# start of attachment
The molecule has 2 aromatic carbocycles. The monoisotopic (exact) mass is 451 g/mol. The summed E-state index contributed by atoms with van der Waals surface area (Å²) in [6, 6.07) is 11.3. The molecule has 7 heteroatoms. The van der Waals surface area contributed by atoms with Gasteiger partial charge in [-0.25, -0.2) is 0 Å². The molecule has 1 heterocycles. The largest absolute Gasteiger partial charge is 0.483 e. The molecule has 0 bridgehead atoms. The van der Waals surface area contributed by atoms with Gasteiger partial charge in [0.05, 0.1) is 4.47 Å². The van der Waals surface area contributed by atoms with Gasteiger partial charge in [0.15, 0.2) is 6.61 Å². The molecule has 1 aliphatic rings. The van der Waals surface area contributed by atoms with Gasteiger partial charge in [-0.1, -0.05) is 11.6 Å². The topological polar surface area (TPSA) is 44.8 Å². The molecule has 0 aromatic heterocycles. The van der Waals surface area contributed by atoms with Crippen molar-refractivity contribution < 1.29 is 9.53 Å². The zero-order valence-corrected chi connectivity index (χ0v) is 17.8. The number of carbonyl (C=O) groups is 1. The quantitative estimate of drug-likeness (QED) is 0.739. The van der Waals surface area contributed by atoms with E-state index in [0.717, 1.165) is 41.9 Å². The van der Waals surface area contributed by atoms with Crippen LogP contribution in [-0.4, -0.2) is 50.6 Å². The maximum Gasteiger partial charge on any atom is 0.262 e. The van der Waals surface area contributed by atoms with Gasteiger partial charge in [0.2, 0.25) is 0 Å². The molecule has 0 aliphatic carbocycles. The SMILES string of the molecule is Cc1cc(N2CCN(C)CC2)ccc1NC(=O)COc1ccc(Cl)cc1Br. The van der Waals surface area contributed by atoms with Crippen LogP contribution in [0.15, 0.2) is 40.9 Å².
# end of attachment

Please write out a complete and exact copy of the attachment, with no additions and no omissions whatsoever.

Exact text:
The molecule has 2 aromatic carbocycles. The monoisotopic (exact) mass is 451 g/mol. The summed E-state index contributed by atoms with van der Waals surface area (Å²) in [6, 6.07) is 11.3. The molecule has 7 heteroatoms. The van der Waals surface area contributed by atoms with Gasteiger partial charge in [-0.25, -0.2) is 0 Å². The molecule has 1 heterocycles. The largest absolute Gasteiger partial charge is 0.483 e. The molecule has 0 bridgehead atoms. The van der Waals surface area contributed by atoms with Gasteiger partial charge in [0.05, 0.1) is 4.47 Å². The van der Waals surface area contributed by atoms with Gasteiger partial charge in [0.15, 0.2) is 6.61 Å². The molecule has 1 aliphatic rings. The van der Waals surface area contributed by atoms with Gasteiger partial charge in [-0.1, -0.05) is 11.6 Å². The topological polar surface area (TPSA) is 44.8 Å². The molecule has 0 aromatic heterocycles. The van der Waals surface area contributed by atoms with Crippen molar-refractivity contribution < 1.29 is 9.53 Å². The zero-order valence-corrected chi connectivity index (χ0v) is 17.8. The number of carbonyl (C=O) groups is 1. The quantitative estimate of drug-likeness (QED) is 0.739. The van der Waals surface area contributed by atoms with E-state index in [0.717, 1.165) is 41.9 Å². The van der Waals surface area contributed by atoms with Crippen LogP contribution in [-0.4, -0.2) is 50.6 Å². The maximum Gasteiger partial charge on any atom is 0.262 e. The van der Waals surface area contributed by atoms with Gasteiger partial charge in [0.2, 0.25) is 0 Å². The molecule has 0 aliphatic carbocycles. The SMILES string of the molecule is Cc1cc(N2CCN(C)CC2)ccc1NC(=O)COc1ccc(Cl)cc1Br. The van der Waals surface area contributed by atoms with Crippen LogP contribution in [0.15, 0.2) is 40.9 Å².